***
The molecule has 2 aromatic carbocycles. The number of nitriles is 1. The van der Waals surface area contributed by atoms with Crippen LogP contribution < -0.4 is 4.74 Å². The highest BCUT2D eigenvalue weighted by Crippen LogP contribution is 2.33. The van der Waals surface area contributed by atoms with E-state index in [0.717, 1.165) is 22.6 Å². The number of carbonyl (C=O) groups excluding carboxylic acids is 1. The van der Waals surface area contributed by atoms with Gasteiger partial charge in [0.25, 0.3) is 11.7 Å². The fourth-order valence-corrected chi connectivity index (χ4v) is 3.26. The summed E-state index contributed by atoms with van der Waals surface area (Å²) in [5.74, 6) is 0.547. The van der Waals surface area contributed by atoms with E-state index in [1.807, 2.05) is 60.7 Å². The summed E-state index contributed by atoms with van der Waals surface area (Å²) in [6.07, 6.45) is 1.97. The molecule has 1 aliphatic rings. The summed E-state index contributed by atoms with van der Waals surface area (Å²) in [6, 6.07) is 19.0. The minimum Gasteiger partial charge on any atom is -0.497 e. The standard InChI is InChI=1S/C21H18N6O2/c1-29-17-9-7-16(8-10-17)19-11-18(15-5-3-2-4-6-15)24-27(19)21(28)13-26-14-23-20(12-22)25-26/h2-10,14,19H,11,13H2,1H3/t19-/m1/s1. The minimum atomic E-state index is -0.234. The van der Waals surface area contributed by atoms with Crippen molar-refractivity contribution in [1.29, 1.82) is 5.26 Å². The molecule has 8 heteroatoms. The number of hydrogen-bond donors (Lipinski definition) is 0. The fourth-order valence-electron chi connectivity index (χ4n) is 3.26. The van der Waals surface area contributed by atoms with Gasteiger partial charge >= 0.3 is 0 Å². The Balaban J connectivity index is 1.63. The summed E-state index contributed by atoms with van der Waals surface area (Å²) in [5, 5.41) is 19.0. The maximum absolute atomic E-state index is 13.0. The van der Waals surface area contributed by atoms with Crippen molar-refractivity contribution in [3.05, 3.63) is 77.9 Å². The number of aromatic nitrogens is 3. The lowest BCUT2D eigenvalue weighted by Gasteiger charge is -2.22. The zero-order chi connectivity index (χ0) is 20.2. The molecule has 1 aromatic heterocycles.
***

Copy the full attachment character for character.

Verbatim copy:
The molecule has 2 aromatic carbocycles. The number of nitriles is 1. The van der Waals surface area contributed by atoms with Crippen LogP contribution < -0.4 is 4.74 Å². The highest BCUT2D eigenvalue weighted by Crippen LogP contribution is 2.33. The van der Waals surface area contributed by atoms with E-state index in [0.717, 1.165) is 22.6 Å². The number of carbonyl (C=O) groups excluding carboxylic acids is 1. The van der Waals surface area contributed by atoms with Gasteiger partial charge in [0.25, 0.3) is 11.7 Å². The fourth-order valence-corrected chi connectivity index (χ4v) is 3.26. The summed E-state index contributed by atoms with van der Waals surface area (Å²) in [5.74, 6) is 0.547. The van der Waals surface area contributed by atoms with E-state index in [1.807, 2.05) is 60.7 Å². The summed E-state index contributed by atoms with van der Waals surface area (Å²) in [6.07, 6.45) is 1.97. The molecule has 1 aliphatic rings. The summed E-state index contributed by atoms with van der Waals surface area (Å²) in [6, 6.07) is 19.0. The minimum Gasteiger partial charge on any atom is -0.497 e. The standard InChI is InChI=1S/C21H18N6O2/c1-29-17-9-7-16(8-10-17)19-11-18(15-5-3-2-4-6-15)24-27(19)21(28)13-26-14-23-20(12-22)25-26/h2-10,14,19H,11,13H2,1H3/t19-/m1/s1. The minimum atomic E-state index is -0.234. The van der Waals surface area contributed by atoms with Crippen molar-refractivity contribution in [1.29, 1.82) is 5.26 Å². The molecule has 8 heteroatoms. The number of hydrogen-bond donors (Lipinski definition) is 0. The fourth-order valence-electron chi connectivity index (χ4n) is 3.26. The van der Waals surface area contributed by atoms with Gasteiger partial charge >= 0.3 is 0 Å². The Balaban J connectivity index is 1.63. The summed E-state index contributed by atoms with van der Waals surface area (Å²) in [5, 5.41) is 19.0. The maximum absolute atomic E-state index is 13.0. The van der Waals surface area contributed by atoms with Crippen molar-refractivity contribution in [3.05, 3.63) is 77.9 Å². The number of aromatic nitrogens is 3. The lowest BCUT2D eigenvalue weighted by Gasteiger charge is -2.22. The zero-order chi connectivity index (χ0) is 20.2. The molecule has 1 aromatic heterocycles.